Hazy Memories

Former Richmonder recounts first kiss in Vogue.



Lots of St. Chris grads in the news lately:

Last week there was composer Mason Bates being appointed to a prestigious post at the Kennedy Center. But the latest thing I've seen is this kinda funny/kinda sad little remembrance of a first kiss by former Richmonder Taylor Antrim, a senior editor at Vogue. Just the kind of thing to get you in the mood for Valentine's Day.

In the story, Antrim describes St. Christopher's back in the 1980s:

"I was four years into life at a private boy’s school in my hometown of Richmond, Virginia. A handsome, compact campus of brick buildings and immaculate playing fields. Rigorous dress code. Chapel every morning. Parking lots filled with Saabs and Jeep Cherokees. Thanks to a few good teachers, the institution had a decent academic reputation—nothing spectacular. It felt more like a finishing school for the sons of Richmond stockbrokers than a place that aimed to fill you with ambition."

Also he talks about Camel-smoking St. Catherine's girls who afforded him his first ever kiss during a play appropriately titled "Kissing Scene." And the hazing ritual that followed from his fellow St. Chris piers.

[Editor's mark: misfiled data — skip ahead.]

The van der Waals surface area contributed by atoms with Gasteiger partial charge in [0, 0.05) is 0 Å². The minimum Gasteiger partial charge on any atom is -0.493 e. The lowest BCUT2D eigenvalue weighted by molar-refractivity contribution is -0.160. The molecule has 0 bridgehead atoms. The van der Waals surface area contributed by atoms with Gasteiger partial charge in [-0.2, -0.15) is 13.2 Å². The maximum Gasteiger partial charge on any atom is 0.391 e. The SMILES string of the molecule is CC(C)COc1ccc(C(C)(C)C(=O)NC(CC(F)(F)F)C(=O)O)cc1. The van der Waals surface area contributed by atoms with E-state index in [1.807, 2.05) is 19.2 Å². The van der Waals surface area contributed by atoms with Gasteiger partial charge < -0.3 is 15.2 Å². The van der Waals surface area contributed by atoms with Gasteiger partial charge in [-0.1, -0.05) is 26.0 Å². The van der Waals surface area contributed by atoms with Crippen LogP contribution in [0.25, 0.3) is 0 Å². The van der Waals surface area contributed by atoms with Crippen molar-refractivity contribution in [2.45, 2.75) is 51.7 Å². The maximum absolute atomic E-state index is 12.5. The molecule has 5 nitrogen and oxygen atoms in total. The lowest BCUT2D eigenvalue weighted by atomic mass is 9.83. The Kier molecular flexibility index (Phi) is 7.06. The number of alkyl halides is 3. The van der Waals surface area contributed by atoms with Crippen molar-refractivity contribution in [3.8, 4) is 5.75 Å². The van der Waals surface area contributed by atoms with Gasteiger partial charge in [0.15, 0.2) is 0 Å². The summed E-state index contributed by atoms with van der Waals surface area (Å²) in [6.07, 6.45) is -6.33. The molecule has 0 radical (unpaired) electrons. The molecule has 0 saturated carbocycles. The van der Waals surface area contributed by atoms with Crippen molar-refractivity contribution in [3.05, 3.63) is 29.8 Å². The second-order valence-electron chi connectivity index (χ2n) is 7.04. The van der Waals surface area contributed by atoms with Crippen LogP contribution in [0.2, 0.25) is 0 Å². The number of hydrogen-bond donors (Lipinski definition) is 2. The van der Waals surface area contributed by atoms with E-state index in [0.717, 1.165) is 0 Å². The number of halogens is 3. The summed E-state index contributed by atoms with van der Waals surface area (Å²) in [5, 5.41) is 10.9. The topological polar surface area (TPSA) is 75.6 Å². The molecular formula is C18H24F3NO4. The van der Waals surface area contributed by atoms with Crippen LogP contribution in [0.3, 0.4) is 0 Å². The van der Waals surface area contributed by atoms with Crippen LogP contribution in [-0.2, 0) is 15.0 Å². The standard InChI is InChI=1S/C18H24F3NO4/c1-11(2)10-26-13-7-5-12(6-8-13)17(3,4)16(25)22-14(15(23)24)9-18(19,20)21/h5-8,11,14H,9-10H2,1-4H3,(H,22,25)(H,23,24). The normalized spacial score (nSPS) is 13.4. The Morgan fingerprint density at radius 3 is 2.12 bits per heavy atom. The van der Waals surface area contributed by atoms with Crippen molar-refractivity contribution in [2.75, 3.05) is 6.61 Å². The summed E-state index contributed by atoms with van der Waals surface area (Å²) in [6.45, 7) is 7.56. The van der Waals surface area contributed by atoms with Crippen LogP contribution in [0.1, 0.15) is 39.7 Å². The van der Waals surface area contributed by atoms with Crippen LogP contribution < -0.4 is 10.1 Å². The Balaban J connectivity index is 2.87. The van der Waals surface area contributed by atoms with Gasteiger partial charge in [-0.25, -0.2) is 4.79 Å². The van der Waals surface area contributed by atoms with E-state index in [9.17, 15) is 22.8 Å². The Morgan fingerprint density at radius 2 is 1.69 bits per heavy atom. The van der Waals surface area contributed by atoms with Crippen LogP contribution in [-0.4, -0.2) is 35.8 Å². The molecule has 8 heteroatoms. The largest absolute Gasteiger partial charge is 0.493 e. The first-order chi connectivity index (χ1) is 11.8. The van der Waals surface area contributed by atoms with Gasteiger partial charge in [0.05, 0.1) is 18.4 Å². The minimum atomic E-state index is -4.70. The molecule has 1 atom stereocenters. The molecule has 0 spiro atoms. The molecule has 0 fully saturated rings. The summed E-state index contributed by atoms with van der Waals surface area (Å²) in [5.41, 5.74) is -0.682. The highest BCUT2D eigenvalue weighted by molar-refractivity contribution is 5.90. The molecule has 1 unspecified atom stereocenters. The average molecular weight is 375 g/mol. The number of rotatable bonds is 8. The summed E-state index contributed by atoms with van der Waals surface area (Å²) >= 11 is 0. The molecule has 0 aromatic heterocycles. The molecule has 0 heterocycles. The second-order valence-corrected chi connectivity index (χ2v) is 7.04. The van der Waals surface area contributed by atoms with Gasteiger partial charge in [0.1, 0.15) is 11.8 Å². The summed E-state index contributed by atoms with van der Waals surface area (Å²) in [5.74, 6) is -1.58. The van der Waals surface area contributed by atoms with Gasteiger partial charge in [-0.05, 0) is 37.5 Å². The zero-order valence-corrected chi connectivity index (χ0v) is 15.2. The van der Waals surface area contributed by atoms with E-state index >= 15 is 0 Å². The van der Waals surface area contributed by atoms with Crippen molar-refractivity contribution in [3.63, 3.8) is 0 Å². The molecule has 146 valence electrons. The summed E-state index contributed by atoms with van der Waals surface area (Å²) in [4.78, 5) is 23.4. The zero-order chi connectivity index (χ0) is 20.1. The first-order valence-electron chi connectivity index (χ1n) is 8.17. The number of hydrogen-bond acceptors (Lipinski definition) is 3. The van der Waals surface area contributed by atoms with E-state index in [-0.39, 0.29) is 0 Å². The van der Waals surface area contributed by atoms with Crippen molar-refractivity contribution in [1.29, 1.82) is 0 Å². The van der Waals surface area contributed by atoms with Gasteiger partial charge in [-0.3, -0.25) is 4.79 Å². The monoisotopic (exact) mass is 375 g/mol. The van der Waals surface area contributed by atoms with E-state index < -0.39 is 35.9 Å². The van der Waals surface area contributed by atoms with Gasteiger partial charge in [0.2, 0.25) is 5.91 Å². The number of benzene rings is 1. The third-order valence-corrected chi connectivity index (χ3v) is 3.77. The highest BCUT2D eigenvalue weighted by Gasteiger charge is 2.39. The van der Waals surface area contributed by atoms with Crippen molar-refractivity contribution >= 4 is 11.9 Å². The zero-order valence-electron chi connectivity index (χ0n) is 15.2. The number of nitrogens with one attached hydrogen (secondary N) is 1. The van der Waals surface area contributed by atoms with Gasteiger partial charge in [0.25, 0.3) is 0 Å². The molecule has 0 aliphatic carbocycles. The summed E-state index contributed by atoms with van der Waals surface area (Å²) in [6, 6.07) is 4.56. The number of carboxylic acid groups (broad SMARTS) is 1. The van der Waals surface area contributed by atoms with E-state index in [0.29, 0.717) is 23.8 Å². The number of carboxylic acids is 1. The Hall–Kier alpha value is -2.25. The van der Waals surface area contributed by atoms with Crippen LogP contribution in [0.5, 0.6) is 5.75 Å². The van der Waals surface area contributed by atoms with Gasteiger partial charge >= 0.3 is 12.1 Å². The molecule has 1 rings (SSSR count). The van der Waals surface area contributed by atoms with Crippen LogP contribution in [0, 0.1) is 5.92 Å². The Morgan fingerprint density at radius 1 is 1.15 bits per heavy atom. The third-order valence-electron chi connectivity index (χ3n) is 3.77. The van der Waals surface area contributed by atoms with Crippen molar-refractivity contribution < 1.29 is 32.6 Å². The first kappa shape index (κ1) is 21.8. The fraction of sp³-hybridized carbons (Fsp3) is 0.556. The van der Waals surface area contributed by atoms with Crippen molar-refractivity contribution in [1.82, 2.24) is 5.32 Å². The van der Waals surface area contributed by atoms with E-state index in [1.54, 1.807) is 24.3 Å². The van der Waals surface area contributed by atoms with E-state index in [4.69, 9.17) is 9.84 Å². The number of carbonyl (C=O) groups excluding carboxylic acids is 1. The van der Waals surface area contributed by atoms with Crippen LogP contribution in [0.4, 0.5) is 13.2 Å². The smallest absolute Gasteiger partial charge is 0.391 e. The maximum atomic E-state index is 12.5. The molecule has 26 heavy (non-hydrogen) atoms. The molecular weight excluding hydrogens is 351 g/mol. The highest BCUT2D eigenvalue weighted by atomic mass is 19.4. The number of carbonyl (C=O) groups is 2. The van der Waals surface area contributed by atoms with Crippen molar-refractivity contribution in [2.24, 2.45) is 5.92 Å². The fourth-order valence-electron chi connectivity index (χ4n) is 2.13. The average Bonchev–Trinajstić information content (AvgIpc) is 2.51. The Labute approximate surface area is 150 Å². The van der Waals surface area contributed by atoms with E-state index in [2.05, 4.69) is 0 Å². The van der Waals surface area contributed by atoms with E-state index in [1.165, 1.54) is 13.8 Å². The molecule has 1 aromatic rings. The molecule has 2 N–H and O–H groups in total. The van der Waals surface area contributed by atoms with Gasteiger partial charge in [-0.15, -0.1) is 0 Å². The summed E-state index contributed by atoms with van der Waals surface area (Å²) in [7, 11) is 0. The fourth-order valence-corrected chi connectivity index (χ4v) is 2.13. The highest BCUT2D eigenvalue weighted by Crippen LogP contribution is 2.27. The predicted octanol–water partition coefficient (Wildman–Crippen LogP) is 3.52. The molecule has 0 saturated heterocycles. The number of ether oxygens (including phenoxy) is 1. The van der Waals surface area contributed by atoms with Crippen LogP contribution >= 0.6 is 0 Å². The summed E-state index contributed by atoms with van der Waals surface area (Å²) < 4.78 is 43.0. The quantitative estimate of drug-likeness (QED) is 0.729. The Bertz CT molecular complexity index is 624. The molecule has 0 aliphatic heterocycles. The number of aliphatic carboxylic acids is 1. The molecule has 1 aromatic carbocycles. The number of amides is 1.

"Then, hours later, when I was passing down a hallway to class, three of them (including, I think, Meghan’s on-again-off-again boyfriend) put me in a headlock, wrapped up my legs, and dragged me into the senior lounge, where more were waiting. What followed was the sort of ritual hazing only select freshmen were subject to: a pile on, my face crushed into the carpet, my arms and legs rabbit-punched until numb, and then as a finale, they pushed me out of the senior lounge window."

Ah, sappy REM songs. Rabbit-punching. Senior lounges. Window tossing. We've all been there.

Keep an eye out for Antrim's new book, literary thriller "Immunity" coming May 5 from Regan Arts, Judith Regan's new publishing venture. Antrim, who lives in Brooklyn with his wife and two children, also is the author of "The Headmaster's Ritual."

And remember: thespian geeks always get the girl, or boy, in the end.

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